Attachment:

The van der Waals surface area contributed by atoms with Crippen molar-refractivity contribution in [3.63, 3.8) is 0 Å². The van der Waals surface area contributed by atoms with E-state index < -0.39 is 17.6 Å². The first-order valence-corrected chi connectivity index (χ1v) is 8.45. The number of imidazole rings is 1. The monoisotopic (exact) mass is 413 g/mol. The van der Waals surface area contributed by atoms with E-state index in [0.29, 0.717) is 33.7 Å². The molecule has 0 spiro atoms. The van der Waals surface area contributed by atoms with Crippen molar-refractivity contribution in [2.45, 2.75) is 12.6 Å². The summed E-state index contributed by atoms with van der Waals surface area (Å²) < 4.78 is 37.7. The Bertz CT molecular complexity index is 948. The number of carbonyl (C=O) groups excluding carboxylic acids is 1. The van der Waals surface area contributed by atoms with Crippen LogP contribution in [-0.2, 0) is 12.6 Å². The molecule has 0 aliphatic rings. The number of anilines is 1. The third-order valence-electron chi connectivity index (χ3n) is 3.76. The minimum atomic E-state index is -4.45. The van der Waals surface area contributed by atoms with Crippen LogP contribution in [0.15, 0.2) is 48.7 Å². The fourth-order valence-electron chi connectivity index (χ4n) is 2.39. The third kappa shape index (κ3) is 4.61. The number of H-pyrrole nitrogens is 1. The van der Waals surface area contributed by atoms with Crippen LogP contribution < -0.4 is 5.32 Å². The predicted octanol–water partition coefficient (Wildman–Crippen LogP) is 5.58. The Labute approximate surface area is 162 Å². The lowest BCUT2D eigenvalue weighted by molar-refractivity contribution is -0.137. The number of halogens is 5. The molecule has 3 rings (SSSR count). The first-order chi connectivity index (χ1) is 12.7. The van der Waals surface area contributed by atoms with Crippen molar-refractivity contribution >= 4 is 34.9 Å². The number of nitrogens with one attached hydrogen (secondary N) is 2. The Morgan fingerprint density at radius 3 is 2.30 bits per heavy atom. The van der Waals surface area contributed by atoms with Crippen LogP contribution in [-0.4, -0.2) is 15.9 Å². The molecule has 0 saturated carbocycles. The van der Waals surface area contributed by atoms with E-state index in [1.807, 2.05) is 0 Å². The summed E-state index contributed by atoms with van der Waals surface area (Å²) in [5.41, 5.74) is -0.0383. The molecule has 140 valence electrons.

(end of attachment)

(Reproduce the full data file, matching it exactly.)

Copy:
The van der Waals surface area contributed by atoms with Crippen molar-refractivity contribution in [3.63, 3.8) is 0 Å². The van der Waals surface area contributed by atoms with E-state index < -0.39 is 17.6 Å². The first-order valence-corrected chi connectivity index (χ1v) is 8.45. The number of imidazole rings is 1. The monoisotopic (exact) mass is 413 g/mol. The van der Waals surface area contributed by atoms with E-state index in [0.29, 0.717) is 33.7 Å². The molecule has 0 spiro atoms. The van der Waals surface area contributed by atoms with Crippen molar-refractivity contribution in [2.45, 2.75) is 12.6 Å². The summed E-state index contributed by atoms with van der Waals surface area (Å²) < 4.78 is 37.7. The Bertz CT molecular complexity index is 948. The number of carbonyl (C=O) groups excluding carboxylic acids is 1. The van der Waals surface area contributed by atoms with Crippen LogP contribution in [-0.2, 0) is 12.6 Å². The molecule has 0 aliphatic rings. The number of anilines is 1. The third-order valence-electron chi connectivity index (χ3n) is 3.76. The minimum atomic E-state index is -4.45. The van der Waals surface area contributed by atoms with Crippen LogP contribution in [0.15, 0.2) is 48.7 Å². The fourth-order valence-electron chi connectivity index (χ4n) is 2.39. The third kappa shape index (κ3) is 4.61. The number of H-pyrrole nitrogens is 1. The van der Waals surface area contributed by atoms with Crippen LogP contribution < -0.4 is 5.32 Å². The predicted octanol–water partition coefficient (Wildman–Crippen LogP) is 5.58. The Labute approximate surface area is 162 Å². The lowest BCUT2D eigenvalue weighted by molar-refractivity contribution is -0.137. The number of halogens is 5. The molecule has 3 rings (SSSR count). The first-order chi connectivity index (χ1) is 12.7. The van der Waals surface area contributed by atoms with Crippen molar-refractivity contribution >= 4 is 34.9 Å². The number of nitrogens with one attached hydrogen (secondary N) is 2. The Morgan fingerprint density at radius 3 is 2.30 bits per heavy atom. The van der Waals surface area contributed by atoms with Crippen LogP contribution in [-0.4, -0.2) is 15.9 Å². The molecule has 0 saturated carbocycles. The van der Waals surface area contributed by atoms with E-state index in [1.807, 2.05) is 0 Å². The summed E-state index contributed by atoms with van der Waals surface area (Å²) in [5.41, 5.74) is -0.0383. The molecule has 140 valence electrons.